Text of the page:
Michael Deagler's fiction has appeared in Glimmer Train, KROnline, Electric Literature's Recommended Reading, and elsewhere. He has received fellowships from the Fine Arts Work Center in Provincetown, Massachusetts, and the Kimmel Harding Nelson Center for the Arts in Nebraska City, Nebraska.
Adachioma Ezeano is an alumna of Purple Hibiscus Trust Creative Writing Workshop. Her work has appeared in Brittle Paper, Deyu African, 9jafeminista, Critical Literature Review, and elsewhere.
Katie Farris is the author of Boysgirls (Marick Press) and the coeditor of Gossip and Metaphysics: Russian Modernist Poems and Prose (Tupelo Press).
Mary Houlihan is a comedian, writer, actor, and visual artist based in Brooklyn, New York.
Genevieve Hudson is the author of the story collection Pretend We Live Here (Future Tense Books, 2018), the hybrid memoir A Little in Love with Everyone (Fiction Advocate, 2018), and the forthcoming novel Boys of Alabama (Liveright, 2020). Her writing has been published in Catapult, Hobart, Tin House online, No Tokens, Bitch, the Rumpus, and other places. Her work has been supported by the Fulbright Program and artist residencies at Dickinson House, Caldera Arts, the Vermont Studio Center, and the MacDowell Colony.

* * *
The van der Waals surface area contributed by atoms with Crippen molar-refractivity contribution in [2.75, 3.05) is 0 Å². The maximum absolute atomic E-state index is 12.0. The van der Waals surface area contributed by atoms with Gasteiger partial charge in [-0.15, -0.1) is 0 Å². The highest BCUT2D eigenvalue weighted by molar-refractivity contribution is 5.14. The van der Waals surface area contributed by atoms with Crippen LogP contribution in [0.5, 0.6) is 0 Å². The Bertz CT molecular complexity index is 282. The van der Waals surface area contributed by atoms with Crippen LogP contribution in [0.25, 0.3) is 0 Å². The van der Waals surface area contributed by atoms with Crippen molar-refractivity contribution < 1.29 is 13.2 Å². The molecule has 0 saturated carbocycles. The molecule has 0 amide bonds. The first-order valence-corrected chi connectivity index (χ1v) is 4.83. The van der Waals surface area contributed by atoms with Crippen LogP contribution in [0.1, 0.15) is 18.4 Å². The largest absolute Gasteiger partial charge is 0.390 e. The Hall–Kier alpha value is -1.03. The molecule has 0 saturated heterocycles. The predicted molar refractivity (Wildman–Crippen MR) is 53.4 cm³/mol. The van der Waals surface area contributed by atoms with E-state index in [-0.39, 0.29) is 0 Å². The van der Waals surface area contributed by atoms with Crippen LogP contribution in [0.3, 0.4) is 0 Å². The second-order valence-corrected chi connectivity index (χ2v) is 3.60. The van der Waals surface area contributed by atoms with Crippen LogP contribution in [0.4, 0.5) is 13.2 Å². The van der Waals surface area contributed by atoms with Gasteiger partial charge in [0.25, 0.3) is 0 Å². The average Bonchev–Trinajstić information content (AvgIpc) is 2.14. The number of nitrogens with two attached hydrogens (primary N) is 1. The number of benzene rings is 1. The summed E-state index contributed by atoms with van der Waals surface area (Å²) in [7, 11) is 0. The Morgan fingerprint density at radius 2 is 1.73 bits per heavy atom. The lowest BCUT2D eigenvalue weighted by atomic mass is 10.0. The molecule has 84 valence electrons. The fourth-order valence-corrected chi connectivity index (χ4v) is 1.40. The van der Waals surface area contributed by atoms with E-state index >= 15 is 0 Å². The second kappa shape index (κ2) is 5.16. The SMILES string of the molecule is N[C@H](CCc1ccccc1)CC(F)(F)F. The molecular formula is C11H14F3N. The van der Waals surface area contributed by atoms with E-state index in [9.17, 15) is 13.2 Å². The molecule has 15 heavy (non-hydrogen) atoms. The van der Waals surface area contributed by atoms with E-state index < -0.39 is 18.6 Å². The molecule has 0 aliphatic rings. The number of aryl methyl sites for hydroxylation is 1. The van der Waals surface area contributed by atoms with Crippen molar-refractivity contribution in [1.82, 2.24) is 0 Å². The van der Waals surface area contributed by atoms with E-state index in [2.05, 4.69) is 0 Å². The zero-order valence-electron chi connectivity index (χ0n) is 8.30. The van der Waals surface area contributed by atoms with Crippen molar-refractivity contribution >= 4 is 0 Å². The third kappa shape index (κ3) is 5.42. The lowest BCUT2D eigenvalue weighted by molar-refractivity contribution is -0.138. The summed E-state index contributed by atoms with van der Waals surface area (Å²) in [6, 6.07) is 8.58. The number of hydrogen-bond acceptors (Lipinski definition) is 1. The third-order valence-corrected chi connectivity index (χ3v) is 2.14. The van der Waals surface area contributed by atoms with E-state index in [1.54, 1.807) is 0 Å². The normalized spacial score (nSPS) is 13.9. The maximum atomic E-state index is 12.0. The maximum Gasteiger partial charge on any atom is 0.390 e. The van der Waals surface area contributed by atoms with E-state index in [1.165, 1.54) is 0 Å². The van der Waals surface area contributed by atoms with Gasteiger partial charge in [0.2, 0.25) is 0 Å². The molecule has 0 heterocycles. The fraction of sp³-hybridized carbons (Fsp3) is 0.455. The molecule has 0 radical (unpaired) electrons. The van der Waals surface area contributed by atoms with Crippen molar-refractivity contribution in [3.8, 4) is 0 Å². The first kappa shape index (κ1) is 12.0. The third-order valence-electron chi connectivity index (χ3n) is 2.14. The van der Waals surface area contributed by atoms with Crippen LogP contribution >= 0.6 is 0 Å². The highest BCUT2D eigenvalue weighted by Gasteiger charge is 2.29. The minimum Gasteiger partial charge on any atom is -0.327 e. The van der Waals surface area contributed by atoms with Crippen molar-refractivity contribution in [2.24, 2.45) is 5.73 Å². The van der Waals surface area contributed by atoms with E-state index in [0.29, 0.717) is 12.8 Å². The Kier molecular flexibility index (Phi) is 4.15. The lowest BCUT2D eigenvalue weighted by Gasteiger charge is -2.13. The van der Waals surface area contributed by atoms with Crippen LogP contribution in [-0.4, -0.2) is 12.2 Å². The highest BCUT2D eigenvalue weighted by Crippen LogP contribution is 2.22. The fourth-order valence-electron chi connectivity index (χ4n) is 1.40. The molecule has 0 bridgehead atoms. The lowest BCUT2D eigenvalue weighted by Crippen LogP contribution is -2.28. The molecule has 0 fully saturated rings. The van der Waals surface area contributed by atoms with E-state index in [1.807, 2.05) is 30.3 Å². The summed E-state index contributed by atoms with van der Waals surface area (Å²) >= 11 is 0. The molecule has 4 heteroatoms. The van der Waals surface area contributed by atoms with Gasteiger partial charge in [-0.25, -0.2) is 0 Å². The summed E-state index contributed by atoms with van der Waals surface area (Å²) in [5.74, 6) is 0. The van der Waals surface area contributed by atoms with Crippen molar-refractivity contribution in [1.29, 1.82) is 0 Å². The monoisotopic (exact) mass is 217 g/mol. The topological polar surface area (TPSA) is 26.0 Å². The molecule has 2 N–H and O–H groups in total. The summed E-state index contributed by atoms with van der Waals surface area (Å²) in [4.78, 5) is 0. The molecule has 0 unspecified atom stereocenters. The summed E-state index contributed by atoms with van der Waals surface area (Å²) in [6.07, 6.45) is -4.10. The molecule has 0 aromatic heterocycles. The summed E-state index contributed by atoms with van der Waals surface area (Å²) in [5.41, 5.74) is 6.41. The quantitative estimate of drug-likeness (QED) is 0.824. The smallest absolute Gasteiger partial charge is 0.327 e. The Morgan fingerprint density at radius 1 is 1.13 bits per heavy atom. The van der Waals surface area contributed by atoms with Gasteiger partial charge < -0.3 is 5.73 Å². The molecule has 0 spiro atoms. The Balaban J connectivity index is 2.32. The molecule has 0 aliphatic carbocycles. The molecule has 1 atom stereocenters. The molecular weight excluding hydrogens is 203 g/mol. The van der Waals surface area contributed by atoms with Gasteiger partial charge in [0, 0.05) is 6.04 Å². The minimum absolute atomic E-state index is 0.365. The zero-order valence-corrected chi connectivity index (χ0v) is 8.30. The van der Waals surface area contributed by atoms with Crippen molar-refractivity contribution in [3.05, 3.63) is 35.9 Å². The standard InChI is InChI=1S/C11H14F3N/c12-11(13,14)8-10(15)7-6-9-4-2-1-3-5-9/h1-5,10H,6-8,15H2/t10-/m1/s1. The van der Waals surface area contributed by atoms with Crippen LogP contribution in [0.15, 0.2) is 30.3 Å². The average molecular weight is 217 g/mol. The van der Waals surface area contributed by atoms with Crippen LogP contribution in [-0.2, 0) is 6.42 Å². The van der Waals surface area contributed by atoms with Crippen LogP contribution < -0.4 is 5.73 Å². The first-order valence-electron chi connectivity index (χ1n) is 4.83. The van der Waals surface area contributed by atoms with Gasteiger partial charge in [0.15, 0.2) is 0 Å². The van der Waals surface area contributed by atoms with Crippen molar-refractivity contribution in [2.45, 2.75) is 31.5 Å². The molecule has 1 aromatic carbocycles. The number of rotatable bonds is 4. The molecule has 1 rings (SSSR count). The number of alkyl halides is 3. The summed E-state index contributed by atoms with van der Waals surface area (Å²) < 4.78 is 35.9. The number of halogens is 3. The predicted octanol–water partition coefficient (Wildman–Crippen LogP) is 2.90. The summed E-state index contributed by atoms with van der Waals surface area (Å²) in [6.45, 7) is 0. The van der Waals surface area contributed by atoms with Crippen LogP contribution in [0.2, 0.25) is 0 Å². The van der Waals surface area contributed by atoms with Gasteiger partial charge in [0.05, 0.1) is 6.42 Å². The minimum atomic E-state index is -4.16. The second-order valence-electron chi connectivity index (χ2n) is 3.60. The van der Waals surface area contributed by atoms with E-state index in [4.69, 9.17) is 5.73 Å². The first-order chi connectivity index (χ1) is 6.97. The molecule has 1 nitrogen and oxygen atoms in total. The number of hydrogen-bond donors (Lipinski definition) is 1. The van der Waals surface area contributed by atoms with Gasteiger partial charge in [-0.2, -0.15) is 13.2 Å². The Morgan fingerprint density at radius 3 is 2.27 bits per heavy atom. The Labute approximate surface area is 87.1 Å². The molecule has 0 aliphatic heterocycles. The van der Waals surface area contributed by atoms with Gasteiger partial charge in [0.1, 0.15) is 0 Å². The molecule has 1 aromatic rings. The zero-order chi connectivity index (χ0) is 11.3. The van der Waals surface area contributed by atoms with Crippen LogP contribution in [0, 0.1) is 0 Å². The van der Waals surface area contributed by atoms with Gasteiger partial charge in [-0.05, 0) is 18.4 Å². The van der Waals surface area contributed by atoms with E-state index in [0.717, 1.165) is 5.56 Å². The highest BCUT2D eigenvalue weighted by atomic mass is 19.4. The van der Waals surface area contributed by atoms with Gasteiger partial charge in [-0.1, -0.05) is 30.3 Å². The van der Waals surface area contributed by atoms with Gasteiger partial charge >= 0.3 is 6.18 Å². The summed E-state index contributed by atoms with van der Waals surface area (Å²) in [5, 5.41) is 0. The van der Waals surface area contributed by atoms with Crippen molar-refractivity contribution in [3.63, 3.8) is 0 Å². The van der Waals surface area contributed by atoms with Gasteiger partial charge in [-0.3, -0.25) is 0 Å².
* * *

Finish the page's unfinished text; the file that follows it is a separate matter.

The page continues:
Chukwuebuka Ibeh was born in Port Harcourt, Nigeria, in 2000. His short stories have been long listed for the Awele Creative Trust Short Story Prize and have appeared or are forthcoming in New England Review of Books, Clarion, the Charles River Journal, and elsewhere. He is an alumnus of the Purple Hibiscus Trust Creative Writing Workshop.
Kristen Iskandrian is the author of the novel Motherest. Her short stories have been published in The Best American Short Stories 2018, The O. Henry Prize Stories 2014, Zyzzyva, Ploughshares, McSweeney's, Tin House, and many other places. She lives in Birmingham, Alabama, where she is working on opening an independent bookstore.
Ngozi John studies English and literature at the University of Calabar, in Nigeria. In most of her writing, she explores individual struggle. She is interested in creating beautiful art experiences in Africa. Ilya Kaminsky is the author of Deaf Republic (Graywolf Press) and Dancing in Odessa (Tupelo Press).